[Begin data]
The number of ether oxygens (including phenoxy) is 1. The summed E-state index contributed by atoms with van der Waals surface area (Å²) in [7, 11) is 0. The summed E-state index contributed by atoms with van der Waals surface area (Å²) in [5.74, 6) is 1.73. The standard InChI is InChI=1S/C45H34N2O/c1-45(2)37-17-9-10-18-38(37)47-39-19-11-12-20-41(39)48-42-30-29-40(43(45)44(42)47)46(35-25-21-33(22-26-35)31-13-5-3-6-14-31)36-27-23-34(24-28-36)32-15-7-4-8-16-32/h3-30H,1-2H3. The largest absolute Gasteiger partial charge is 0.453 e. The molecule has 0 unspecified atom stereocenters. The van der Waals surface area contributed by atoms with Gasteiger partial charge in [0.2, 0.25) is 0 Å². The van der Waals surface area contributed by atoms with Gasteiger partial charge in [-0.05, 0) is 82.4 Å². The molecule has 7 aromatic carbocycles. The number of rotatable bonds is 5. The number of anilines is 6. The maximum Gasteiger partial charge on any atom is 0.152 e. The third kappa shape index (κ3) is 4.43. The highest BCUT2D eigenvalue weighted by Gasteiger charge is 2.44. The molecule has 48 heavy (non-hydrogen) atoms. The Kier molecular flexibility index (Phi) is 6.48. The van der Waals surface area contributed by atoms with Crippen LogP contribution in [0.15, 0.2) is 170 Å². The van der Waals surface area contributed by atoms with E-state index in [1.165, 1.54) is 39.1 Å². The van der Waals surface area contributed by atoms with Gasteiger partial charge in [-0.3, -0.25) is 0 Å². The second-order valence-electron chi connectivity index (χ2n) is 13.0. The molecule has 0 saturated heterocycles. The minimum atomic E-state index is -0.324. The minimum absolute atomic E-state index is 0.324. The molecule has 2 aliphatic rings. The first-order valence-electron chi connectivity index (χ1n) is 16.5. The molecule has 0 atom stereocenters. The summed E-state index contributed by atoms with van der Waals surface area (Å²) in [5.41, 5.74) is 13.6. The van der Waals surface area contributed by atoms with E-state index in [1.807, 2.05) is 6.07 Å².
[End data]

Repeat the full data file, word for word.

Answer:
The number of ether oxygens (including phenoxy) is 1. The summed E-state index contributed by atoms with van der Waals surface area (Å²) in [7, 11) is 0. The summed E-state index contributed by atoms with van der Waals surface area (Å²) in [5.74, 6) is 1.73. The standard InChI is InChI=1S/C45H34N2O/c1-45(2)37-17-9-10-18-38(37)47-39-19-11-12-20-41(39)48-42-30-29-40(43(45)44(42)47)46(35-25-21-33(22-26-35)31-13-5-3-6-14-31)36-27-23-34(24-28-36)32-15-7-4-8-16-32/h3-30H,1-2H3. The largest absolute Gasteiger partial charge is 0.453 e. The molecule has 0 unspecified atom stereocenters. The van der Waals surface area contributed by atoms with Gasteiger partial charge in [0.2, 0.25) is 0 Å². The van der Waals surface area contributed by atoms with Gasteiger partial charge in [-0.05, 0) is 82.4 Å². The molecule has 7 aromatic carbocycles. The number of rotatable bonds is 5. The number of anilines is 6. The maximum Gasteiger partial charge on any atom is 0.152 e. The third kappa shape index (κ3) is 4.43. The highest BCUT2D eigenvalue weighted by Gasteiger charge is 2.44. The molecule has 48 heavy (non-hydrogen) atoms. The Kier molecular flexibility index (Phi) is 6.48. The van der Waals surface area contributed by atoms with Crippen LogP contribution in [0.15, 0.2) is 170 Å². The van der Waals surface area contributed by atoms with E-state index in [1.165, 1.54) is 39.1 Å². The van der Waals surface area contributed by atoms with Gasteiger partial charge in [-0.3, -0.25) is 0 Å². The second-order valence-electron chi connectivity index (χ2n) is 13.0. The molecule has 0 saturated heterocycles. The minimum atomic E-state index is -0.324. The minimum absolute atomic E-state index is 0.324. The molecule has 2 aliphatic rings. The first-order valence-electron chi connectivity index (χ1n) is 16.5. The molecule has 0 atom stereocenters. The summed E-state index contributed by atoms with van der Waals surface area (Å²) in [5.41, 5.74) is 13.6. The van der Waals surface area contributed by atoms with E-state index in [1.807, 2.05) is 6.07 Å².